“After a year and a half in office, President Aquino should be delivering on his promise to end impunity for rights abuses.” – Human Rights Watch
“I think that the Philippine government knows what to do [but] we don’t see the will to stop the culture of impunity.” – Amnesty International
By RONALYN V. OLEA
MANILA – International human rights watchdogs expressed dissatisfaction with the Aquino administration’s actions, or lack of it, in addressing impunity.
In its 2012 report on the Philippines, New York-based Human Rights Watch said “extrajudicial killings of leftist activists and petty criminals continue, with the government failing to acknowledge and address involvement by the security forces and local officials.”
Human Rights Watch said that since Aquino took office in June 2010, it has documented at least seven cases of extrajudicial killings and three enforced disappearances for which there is strong evidence of military involvement.
Independent human rights group Karapatan, meanwhile, recorded 64 victims of extrajudicial killings and nine victims of enforced disappearances from June 2010 to October 2011, according to the group’s yearend report.
“After a year and a half in office, President Aquino should be delivering on his promise to end impunity for rights abuses,” said Elaine Pearson, deputy Asia director at Human Rights Watch. “His administration will ultimately be measured by what it achieves, not by his stated intentions.”
In a related development, Gary King of the Amnesty International Minneapolis, speaking in a press conference in Quezon City, said that “nothing much has changed” in the human rights situation in the country.
Citing the Amnesty International’s report on the first year of the Aquino administration, King said that other than the signing of the Rome Statute of the International Criminal Court, Aquino has done nothing.
“After a couple of years, we don’t see any progress,” King said. “I think that the Philippine government knows what to do [but] we don’t see the will to stop the culture of impunity.”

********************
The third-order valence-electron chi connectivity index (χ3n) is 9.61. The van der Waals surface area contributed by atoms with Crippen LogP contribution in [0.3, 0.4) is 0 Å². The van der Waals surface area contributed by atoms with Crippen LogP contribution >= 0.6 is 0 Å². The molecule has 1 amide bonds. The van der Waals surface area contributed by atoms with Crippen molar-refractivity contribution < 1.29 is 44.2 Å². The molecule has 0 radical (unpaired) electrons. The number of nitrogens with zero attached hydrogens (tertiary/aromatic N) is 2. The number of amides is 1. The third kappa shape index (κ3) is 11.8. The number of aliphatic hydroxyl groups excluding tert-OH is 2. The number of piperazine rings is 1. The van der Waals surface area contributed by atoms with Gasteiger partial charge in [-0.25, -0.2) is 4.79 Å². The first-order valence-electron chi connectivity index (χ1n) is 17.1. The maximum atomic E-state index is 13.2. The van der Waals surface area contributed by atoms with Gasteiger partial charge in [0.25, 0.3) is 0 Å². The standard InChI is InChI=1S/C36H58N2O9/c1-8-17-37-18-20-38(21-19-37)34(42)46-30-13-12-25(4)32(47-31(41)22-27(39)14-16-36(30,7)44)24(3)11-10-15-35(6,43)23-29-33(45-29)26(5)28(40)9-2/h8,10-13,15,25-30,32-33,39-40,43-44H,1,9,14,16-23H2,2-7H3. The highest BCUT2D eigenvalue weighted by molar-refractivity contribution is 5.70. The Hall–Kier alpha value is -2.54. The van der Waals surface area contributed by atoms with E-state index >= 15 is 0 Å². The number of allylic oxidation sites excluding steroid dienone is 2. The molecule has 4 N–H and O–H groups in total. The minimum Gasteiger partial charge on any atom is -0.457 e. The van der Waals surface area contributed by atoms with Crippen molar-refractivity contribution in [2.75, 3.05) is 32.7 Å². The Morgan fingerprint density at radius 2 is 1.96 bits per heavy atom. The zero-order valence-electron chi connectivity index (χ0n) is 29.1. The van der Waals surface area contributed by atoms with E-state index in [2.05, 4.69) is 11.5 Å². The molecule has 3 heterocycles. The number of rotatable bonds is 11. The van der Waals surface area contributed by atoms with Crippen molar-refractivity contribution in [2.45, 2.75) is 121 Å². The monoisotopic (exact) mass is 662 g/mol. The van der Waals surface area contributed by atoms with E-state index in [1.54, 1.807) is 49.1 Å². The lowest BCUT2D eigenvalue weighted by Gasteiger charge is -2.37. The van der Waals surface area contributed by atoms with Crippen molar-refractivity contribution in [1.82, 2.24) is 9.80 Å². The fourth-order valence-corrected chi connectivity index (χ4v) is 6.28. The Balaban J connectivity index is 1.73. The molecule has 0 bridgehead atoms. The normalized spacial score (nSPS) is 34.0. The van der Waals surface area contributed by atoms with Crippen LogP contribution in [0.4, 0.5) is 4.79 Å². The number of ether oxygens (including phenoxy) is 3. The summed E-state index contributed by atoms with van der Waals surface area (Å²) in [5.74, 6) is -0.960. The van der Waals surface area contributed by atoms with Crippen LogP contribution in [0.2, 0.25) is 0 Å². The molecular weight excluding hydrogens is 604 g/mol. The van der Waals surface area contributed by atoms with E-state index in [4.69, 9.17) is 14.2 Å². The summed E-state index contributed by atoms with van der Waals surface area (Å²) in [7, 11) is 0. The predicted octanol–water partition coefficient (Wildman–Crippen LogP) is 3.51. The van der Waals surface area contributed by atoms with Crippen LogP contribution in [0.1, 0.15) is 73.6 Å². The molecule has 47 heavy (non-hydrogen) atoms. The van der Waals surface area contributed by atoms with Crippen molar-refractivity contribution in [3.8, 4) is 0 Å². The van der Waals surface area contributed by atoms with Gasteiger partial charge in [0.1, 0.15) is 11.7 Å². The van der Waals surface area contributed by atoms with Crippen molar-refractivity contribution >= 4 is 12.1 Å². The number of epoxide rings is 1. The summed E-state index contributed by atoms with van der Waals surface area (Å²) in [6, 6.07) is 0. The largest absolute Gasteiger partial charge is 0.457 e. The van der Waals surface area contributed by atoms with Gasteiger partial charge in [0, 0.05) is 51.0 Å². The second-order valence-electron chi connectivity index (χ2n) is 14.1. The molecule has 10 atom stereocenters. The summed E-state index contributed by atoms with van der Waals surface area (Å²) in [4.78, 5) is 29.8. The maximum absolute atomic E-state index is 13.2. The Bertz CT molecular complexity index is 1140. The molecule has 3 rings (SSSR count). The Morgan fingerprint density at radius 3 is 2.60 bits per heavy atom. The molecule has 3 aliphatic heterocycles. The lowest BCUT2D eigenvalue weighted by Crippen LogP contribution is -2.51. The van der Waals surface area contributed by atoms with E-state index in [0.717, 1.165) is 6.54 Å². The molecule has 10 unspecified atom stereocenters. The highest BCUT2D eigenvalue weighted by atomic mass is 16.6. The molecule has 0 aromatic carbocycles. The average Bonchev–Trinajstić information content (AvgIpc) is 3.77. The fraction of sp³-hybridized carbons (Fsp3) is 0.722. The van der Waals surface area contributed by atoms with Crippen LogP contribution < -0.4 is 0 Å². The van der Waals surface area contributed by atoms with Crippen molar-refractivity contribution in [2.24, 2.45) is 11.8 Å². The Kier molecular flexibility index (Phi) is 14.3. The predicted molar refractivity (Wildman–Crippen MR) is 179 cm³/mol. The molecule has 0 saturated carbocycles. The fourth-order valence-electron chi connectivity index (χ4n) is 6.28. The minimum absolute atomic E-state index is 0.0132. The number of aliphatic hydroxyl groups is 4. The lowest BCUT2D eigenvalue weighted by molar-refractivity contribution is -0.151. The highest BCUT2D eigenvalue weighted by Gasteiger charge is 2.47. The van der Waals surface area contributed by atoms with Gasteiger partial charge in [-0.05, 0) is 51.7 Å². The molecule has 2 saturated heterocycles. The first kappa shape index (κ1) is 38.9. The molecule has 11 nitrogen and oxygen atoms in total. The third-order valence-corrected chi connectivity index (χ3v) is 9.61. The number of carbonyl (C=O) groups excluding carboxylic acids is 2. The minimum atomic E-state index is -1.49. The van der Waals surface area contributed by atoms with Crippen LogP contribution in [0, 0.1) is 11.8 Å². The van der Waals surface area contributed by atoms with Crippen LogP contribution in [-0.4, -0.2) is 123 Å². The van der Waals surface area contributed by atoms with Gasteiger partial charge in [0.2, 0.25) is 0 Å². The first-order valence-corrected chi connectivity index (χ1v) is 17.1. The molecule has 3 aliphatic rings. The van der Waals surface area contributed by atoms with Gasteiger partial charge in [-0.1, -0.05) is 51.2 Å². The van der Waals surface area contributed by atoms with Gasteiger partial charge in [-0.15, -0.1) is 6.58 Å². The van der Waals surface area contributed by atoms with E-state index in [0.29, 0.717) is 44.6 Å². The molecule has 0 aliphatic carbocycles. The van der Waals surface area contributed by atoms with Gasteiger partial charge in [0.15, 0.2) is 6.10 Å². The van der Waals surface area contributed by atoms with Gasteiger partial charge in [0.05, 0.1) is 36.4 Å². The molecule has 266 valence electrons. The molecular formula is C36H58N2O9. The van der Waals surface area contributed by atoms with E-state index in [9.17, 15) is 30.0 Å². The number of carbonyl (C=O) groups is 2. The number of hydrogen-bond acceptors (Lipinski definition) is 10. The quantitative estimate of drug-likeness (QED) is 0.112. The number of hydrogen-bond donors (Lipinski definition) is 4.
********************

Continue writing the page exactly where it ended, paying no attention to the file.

Human Rights Watch noted that the Aquino administration has not brought cases against military officers implicated in the disappearance of four activists Sherlyn Cadapan, Karen Empeño, Manuel Merino, and Jonas Burgos despite decisions of the Supreme Court and reports from the Commission on Human Rights (CHR) implicating state security forces.
The group said the families themselves have filed cases against the officers.
In May last year, the mothers of Sherlyn and Karen filed charges against retired Gen. Jovito Palparan Jr. and several of his men. After more than a month since the local court in Bulacan issued a warrant of arrest against Palparan, the retired general remains at large.
While the Justice and Interior departments have formed a “tracker team” to hunt down the fugitive general, Aquino should order the police and military to do more to arrest him, Human Rights Watch said.
The group noted that Palparan is the highest-ranking military officer to be charged for human rights abuses since the ouster of dictator Ferdinand Marcos in 1986. “Despite this unprecedented development, unlawful killings continue and the government should do more to hold those responsible to account,” Human Rights Watch said.
The group said only seven cases of extrajudicial killings have been successfully prosecuted in the past decade, none of which were in 2011.
“The arrest and prosecution of Palparan would be the most significant move against impunity for military abuses in the last decade,” Pearson said. “But the government should be more proactive in investigating killings and torture, arresting suspects, and vigorously prosecuting them.”
King of Amnesty International said that while a handful has been charged for extrajudicial killings and enforced disappearances, thousands have been victims of such abuses in the last ten years.
Dismantle private armies
Human Rights Watch noted that while Aquino campaigned on promises to dismantle the “private armies” of politicians and wealthy landowners, he repeatedly defended the use of “poorly trained and abusive paramilitary forces to fight communist insurgents and Islamist armed groups in 2011.”
Aquino has not revoked Executive Order 546, which local officials cite to justify arming their personal forces. In October, in the aftermath of attacks by the New People’s Army against mining companies in Surigao, Aquino announced the deployment of additional paramilitary personnel to provide security to mining companies.
“It beggars belief why two years after the Maguindanao massacre, Aquino still has not dismantled the country’s paramilitary forces,” Pearson said. “Both government forces and armed rebels should ensure compliance with the laws of war and protect ordinary civilians, who bear the brunt of the conflict.”
The massacre on November 23, 2009 claimed the lives of 58 individuals, including more than 30 journalists. Members of the powerful Ampatuan clan, military, police, and paramilitary personnel are facing charges.
The group said that while Interior Secretary Jesse Robredo has claimed the Aquino administration has dismantled almost half of the private armies in the southern island of Mindanao, he has not presented any evidence.
“When you unleash private armies who have no training, you’re asking for trouble,” King said.